Tours of the historic building are given by guides well versed in their subject, which not only encompasses the events of the battle, but ranges much more widely, covering a great number of topics on life in the colonies at the time of the Revolution. They'll tell you about the construction of the tavern; about the people who came there to stay, or to have a drink, or for a reception or tea; what and how they ate and drank, how they cooked, slept, and kept warm in unheated rooms.
The tavern has an excellent collection of utensils, tools, and implements from the period, "time- and labor-saving devices" that show a good deal of Yankee ingenuity. The tour is well worth the price of admission. The tavern is located opposite the Common and has a gift shop.
Munroe Tavern (1695), 1332 Massachusetts Avenue (map), was to the British what Buckman Tavern was to the Colonials: a headquarters and a place to care for the wounded after the battle. Today it's furnished with antiques and battle mementoes and is open to the public on the same basis as Buckman Tavern. It's a walk (or a short drive) from Battle Green, about seven blocks southeast along Massachusetts Avenue; the tavern will be on your right.
The third significant house is the Hancock-Clarke House (1698), 36 Hancock Street (map), which was the parsonage of the Reverend Jonas Clarke at the time of the battle, and it was with Clarke that John Hancock and Samuel Adams, the two "rabble-rousers" most wanted by the British authorities, hid themselves during the uncertain days before the battle.
Clarke's house was the goal of Paul Revere when he heard of the British plan to march into the countryside. Revere actually came to Clarke's house twice to warn Adams and Hancock: on April 15, just after hearing that the British were about to do something, and again on April 18, the night the British troops moved out. The house is located only about a block north of Battle Green (map).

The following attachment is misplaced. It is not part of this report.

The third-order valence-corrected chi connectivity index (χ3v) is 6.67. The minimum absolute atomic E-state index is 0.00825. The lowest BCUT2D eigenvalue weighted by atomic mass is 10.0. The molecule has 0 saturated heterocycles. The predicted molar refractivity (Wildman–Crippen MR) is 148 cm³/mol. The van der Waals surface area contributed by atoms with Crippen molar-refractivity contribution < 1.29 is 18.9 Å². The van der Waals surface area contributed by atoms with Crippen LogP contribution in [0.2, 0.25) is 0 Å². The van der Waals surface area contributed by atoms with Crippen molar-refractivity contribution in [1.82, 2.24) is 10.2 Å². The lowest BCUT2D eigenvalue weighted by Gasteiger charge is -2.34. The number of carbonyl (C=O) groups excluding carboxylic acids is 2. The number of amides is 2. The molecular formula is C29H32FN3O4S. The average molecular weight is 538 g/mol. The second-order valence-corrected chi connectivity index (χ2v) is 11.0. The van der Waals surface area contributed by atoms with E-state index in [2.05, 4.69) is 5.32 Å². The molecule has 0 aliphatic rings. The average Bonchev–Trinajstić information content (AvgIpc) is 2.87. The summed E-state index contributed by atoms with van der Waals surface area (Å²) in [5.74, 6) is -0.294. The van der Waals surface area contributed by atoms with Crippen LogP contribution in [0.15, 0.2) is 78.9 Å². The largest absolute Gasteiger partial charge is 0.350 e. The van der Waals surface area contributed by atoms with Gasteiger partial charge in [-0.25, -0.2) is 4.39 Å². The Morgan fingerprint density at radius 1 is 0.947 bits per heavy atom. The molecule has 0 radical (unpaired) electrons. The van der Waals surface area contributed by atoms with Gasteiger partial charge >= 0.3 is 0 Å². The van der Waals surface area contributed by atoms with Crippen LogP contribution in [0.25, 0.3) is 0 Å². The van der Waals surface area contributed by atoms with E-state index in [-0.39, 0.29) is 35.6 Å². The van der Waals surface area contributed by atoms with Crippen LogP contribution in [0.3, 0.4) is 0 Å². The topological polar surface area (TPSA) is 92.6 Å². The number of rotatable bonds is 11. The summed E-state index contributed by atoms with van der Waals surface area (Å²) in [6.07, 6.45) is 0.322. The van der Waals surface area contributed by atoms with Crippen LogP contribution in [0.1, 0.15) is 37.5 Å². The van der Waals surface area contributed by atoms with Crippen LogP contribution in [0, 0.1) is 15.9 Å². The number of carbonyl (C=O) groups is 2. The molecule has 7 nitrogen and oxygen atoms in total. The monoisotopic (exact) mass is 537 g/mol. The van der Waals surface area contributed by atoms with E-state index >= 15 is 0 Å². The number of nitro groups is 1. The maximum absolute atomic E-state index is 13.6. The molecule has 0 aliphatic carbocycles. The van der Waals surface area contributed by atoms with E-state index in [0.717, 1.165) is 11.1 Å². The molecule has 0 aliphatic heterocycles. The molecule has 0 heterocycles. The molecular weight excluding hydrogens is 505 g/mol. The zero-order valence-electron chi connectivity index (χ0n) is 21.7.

Several other sights in Lexington are worth a look. Ancient gravestones are the attraction at Ye Olde Burying Ground, 1965 Massachusetts Avenue (map), just off Battle Green behind the First Paris in Lexington meetinghouse (church). The oldest stone dates from 1690.
The Battle of Lexington Mural
Another way to get into the spirit of the day of battle is to visit Cary Memorial Hall, 1605 Massachusetts Avenue (map), several blocks southeast of Battle Green along Massachusetts Avenue, between the town offices and the police station. Here you can see Henry Sandham's famous mural The Birth of Liberty portraying the battle of Lexington, and also statues of John Hancock and Samuel Adams.
The Birth of Liberty by Henry Sandham (1842-1910).
You can go easily from Boston and Cambridge to Lexington by subway and bus, or bike, or car. Lexington is 6 miles (8 km) northwest of Cambridge, 9 miles (13 km) northwest of downtown Boston, 6 miles (8 km) east of Concord.
An alternative route subject to tolls is the Massachusetts Turnpike (I-90) west to I-95 (MA 128) north, exiting at Exit 44, "Bedford Street," for Lexington.
Take the MBTA Red Line subway to the terminus at Alewife Station, then MBTA Bus 62 or 76 from Alewife to Lexington Center and Lexington Green. Get off at the Massachusetts Avenue at Depot Square or Clarke Street stops. More...
There's no intercity train service to Lexington, and no intercity bus service to Concord, but you can see both towns in one visit and have an hour's bike ride as part of your day. Here's how...
Lexington has a luxury inn a short walk from Battle Green, and several good hotels on the outskirts, a short drive from the center.
The Chamber of Commerce Visitors' Center, in the park at 1875 Massachusetts Avenue (tel 617-862-1450), just off Lexington Green near the Minuteman statue and next door to Buckman Tavern.
The National Park Service has organized most of the interesting historical sites in Lexington and Concord into Minute Man National Historical Park, and those with their own car can pick up the Park Service's Minute Man brochure, which has a sketch map of Battle Road and most of the sights to see.